I recently finished re-reading C.S. Lewis' first book in his Space Trilogy: Out of the Silent Planet.
It's one of those books that even most people who love and have read Lewis before are utterly unfamiliar with. But it's good. REAL good. Like, "get home to find someone has made you freshly-baked chocolate chip cookies" good.
You can read about the plot and overview here, so I won't waste time with too many details about the story. There are big themes in this book. It's a short, easy read, so don't fret my fellow short attention-spanned Millennials!
But, on the other had, don't be fooled: there are some serious, heady, fascinating topics and existential questions broached in this tale.
The main character is Dr. Ransom who specializes in languages and dialects. Through a series of events, he ends up on the planet Mars - called Malachandria by the natives. Again, don't worry if you aren't a science fiction fan: this book remains palatable for men and women of all ages above about 13 years old. The protagonist (Ransom) is pitted against two different types of antagonists who are working together.
The first, Mr. Devine, is a morally-depraved, money-grubbing, soul-less, seemingly irredeemable hedonist. He is driven by prestige and riches and whatever might benefit him and raise his stature in society.
The second, Professor Weston, is for all intents and purposes Ransom's doppelganger. Both have the common thread of being educators and intellectuals, but they part ways on nearly every other core value/idea/ideal. Even in a physical sense they part company: Ransom is tall and slender, Weston shorter and chubby.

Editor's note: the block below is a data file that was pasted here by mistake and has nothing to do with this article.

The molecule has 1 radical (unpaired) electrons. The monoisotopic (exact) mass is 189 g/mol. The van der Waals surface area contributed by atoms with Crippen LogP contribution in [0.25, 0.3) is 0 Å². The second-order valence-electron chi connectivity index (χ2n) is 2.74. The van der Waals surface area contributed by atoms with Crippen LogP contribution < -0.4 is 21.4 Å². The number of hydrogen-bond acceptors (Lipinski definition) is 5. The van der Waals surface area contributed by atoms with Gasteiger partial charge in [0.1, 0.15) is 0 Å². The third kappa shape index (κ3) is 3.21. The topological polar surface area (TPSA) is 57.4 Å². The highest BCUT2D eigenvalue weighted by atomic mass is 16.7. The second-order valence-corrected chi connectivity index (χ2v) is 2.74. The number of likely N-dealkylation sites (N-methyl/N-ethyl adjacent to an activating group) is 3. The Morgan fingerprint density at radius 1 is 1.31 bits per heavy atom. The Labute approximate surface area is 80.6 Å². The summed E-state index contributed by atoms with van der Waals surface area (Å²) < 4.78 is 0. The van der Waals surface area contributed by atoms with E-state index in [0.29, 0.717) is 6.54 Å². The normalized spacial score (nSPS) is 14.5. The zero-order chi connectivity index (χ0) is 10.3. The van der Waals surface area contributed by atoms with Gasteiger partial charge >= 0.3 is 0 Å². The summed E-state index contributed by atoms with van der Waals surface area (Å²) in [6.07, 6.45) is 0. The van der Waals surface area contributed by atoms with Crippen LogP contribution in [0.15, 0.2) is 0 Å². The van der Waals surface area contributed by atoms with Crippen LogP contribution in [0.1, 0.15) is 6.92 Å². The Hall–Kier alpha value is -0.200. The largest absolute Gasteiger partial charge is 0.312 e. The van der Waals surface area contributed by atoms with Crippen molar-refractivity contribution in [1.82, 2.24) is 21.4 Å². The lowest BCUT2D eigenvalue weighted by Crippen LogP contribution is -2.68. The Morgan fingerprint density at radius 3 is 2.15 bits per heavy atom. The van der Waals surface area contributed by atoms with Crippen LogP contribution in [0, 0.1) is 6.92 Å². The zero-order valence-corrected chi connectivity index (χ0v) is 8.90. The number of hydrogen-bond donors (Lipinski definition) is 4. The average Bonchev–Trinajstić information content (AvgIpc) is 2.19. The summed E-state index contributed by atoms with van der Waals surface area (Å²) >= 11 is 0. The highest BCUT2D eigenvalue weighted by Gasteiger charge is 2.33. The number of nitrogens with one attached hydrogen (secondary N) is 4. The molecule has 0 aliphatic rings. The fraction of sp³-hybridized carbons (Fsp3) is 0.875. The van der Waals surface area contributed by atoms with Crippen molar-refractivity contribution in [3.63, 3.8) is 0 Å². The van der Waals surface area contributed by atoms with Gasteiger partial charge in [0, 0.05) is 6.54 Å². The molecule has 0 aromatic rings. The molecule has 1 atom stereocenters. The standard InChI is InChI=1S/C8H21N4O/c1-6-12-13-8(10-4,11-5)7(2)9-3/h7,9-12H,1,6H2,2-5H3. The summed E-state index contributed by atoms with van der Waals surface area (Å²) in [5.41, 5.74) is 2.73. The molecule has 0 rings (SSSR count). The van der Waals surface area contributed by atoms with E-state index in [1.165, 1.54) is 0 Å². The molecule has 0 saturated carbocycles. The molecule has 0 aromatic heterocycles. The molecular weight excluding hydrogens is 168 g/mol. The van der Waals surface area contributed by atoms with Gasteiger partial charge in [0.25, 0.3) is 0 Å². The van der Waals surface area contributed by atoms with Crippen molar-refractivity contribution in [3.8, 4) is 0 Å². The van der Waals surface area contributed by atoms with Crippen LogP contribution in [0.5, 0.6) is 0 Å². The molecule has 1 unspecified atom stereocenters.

One specific encounter in the book was, in my mind, important enough to briefly share with you in order to make a bigger point that applies directly to our lives today.
Eventually the three humans who have traveled to Mars/Malachandria end up in the presence of the "king" of the planet. He is something akin to an angel and the creatures on the planet refer to him as Oyarsa. For the Christian reader - and you by no means must be one to enjoy this compelling narrative - you will quickly pick up on the deeper, spiritual elements of this book!
So the three humans have an audience with the Oyarsa and while Ransom has become "friends" the local population, Devine and Weston - driven by nefarious motivations that are contrary and foreign to the sinless world of Malachandria - aren't the most popular blokes on the block. Using a strategy often employed by agents of the Creator (as well as the members of the Trinity themselves) in the Bible, Oyarsa asks Weston a series of questions regarding his intentions in coming to Mars. It's sort of one of those, "I want you to say out-loud the insanity that is in your heart in hopes that you might be convicted by your own words" strategies.
To the point here: Weston claims that he has mastered space travel and come to Malachandria because of his noble passion for the advancement and progress of mankind. He is a "man of science" who is filled with plenty of confidence regarding his abilities and capacity to learn and advance his species. He is defiant, even in the face of overwhelming and, quite candidly, terrifying spiritual forces that clearly disprove much of his materialistic, naturalistic worldview.
Oyarsa can already see that Devine is a morally-decadent and spiritually-decayed, and even says that if Devine was under his authority he would simply "un-make" him because of what little service he provides to the universe. But with Weston, and sensing the genuineness to his misguided aims, Oyarsa has more compassion. You can tell that this angelic creature would do what he could to aid in any potential internal rehabilitation that may be possible for Weston. Oyarsa tries to get Weston to see how shallow and empty his worldview truly is. (What follows is a rough paraphrasing of a much longer, much more interesting conversation that you'll really enjoy when you read, or re-read, this book):